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Fish Like A Survivalist

How To Avoid Tangled Lines When Fishing

I have a love hate relationship with fishing. I love it, but I’m terrible at it; same when it comes to making love (lol… forgive me).

You may think why should I listen to someone who is terrible at fishing. Well, I’ve figured out all the things that aggravate the bejesus out of me when it comes to fishing and have learned to avoid those things so I would like help you avoid those same for you. 

The ability to catch and consume fish will go a long way in your survival. If you ever watched season 7 of Alone there was a guy who had over 500lbs of moose meat to live off of. However, he was still losing too much weight to the point he was worried he might be pulled off the show. 

Why was he losing weight? Well his moose meat was too lean and the body isn’t as good at converting protein into fat stores. He continued to search for fish because fish are higher in healthy fats. 

We’re going to go over what to look for when purchasing fishing equipment and give some recommendations so you have an enjoyable time. 

How to Avoid Tangle Lines

I HATE!!! having tangled lines on a fishing reel. Have it happen a couple times and fishing will get really old, really fast, and in times when your fishing is dependent on your survival, it will get that much older, that much faster. 

If your line never tangles it is easy to love fishing. The peace and quiet, the relaxation, the crisp water, cold beer, the anticipation for the tug of the line. Getting a tangled line could be your fault or it could be the fault of your equipment. 

Reasons why a tangled line could be your fault:

  1. Casting Into The Wind

Casting into the wind causes the problem of the line not having a fluid consistent speed throughout the cast. The line is usually fastest coming off the spool and going through the first eyelet of the rod, because there is nothing to inhibit (slow) the line. 

However when you cast into the wind your line the end of your line slows down while the rest of the line speeds forward catching up with the front of the line causing it to get tangled. 

These knots or tangles are referred to as wind knots and usually happen between the spool and the first eyelet of the rod. 

So never cast into the wind. In addition, never cast up overhand,  doing what is called a rainbow cast. The picture below isn’t the best at trying to illustrate what I’m saying. I’ll add one a better one next time I’m fishing.

What I’m trying to stress is never cast up high over your shoulder. You may naturally feel like you want to cast this way because it feel like be able to swing with more power, but the higher up you throw your line the more wind you have to move your line around and cause a wind not. 

Wind is not your friend and you’ll want to avoid it, so cast sidearm, somewhere between 45 and 0 degrees from the horizontal

  1. Overloading The Spool

Overloading the spool of your reel makes it much easier for excess string to slip off as the line is unwinding from the cast, causing your line to get tangled and knotted. Overloading the spool makes the string constantly trying to unwind itself and fly off the spool causing knots.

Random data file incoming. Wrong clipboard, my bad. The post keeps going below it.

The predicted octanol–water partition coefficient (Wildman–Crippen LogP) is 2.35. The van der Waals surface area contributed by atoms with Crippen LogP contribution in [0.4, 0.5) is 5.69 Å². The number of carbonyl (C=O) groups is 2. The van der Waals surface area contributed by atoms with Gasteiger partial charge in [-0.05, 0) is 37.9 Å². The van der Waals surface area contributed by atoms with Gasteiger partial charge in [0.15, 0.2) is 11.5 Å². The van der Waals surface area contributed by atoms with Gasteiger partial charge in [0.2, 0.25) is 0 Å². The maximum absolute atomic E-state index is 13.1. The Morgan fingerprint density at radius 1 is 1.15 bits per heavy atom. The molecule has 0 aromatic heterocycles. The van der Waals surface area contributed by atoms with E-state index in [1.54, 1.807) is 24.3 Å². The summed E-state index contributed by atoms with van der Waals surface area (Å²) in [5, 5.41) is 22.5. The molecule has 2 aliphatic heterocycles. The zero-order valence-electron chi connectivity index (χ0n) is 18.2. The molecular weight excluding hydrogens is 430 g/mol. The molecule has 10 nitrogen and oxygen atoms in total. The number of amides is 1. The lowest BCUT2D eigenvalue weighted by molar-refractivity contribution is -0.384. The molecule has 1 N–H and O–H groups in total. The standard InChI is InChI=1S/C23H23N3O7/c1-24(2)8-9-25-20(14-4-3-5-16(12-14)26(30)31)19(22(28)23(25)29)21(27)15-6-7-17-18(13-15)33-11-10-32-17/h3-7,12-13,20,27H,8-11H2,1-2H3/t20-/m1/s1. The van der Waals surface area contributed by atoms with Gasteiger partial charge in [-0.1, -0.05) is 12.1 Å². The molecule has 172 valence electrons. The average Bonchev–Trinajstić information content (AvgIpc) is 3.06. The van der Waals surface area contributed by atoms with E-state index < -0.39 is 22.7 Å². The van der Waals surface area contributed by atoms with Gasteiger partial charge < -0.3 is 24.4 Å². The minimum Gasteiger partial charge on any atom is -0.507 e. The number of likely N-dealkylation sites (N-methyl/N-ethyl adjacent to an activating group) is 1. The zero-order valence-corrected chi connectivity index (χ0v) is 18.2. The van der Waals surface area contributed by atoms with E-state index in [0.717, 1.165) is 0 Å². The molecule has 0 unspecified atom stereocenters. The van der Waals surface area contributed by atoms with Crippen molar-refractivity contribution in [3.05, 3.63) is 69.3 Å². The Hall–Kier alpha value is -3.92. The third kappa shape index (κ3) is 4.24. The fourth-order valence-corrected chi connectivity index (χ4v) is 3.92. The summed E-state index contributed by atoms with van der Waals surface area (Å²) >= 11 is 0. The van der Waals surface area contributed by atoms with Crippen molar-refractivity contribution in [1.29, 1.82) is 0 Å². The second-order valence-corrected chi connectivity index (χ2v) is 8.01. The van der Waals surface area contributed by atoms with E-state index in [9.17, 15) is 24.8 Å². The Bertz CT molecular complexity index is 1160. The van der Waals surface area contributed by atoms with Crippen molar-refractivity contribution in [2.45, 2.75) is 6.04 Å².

You should have the spool about 3/4ths full leaving 1/8th to 1/16 inch space to the outside edge. Spools usually have more length than is needed so if you feel any need to fill it completely fill you just have a little obsession. 

  1. Putting Your Line On The Spool Incorrectly

When placing the line on your spool you’ll want to make sure that the line wraps the opposite direction from how it has been wrapped in its packaging. Start the process by threading the line through the rod’s line guides then tie an anchor knot around the spool . Steadily wind around the spool keeping constant pressure with your fingers making sure the line is laying flat and evenly wrapping up and down the spool. 

Putting the line incorrectly on the spool will cause twist, tangles, and knots when casting. 

One of the problems with putting a new line on a spool is the string doesn’t immediately attain memory to the spool wrapping. This then causes the line to tangle when it is cast. 

Some fisherman to counteract this will soak the line in warm water. Others claim tying a heavy sinker weight to the line and casting it a few times will help overcome this as well. 

To help with spooling the line properly you can purchase a line spooling tool on Amazon. 

  1. Tying two broken ends of line together instead of redoing your line

Since it takes some time to tie on your sinker, bobber, swivel, and lure. You may be tempted to tie a square not from two ends of the broken line as a quick fix. You might get lucky having no problems with the next handful of casts but this knot will likely nic one of the line guides on your rod while casting causing the line to bundle up, tangle, and knot again. 

Unfortunately, you just have to take the time to redo everything and this is what makes fishing extremely frustrating. When you end up spending a good deal of your time fixing things, it is no longer fun. It is work. 

Reasons Why A Tangled Line Could Be Your Equipments Fault

  1. Wrong Fishing Line On The Wrong Reel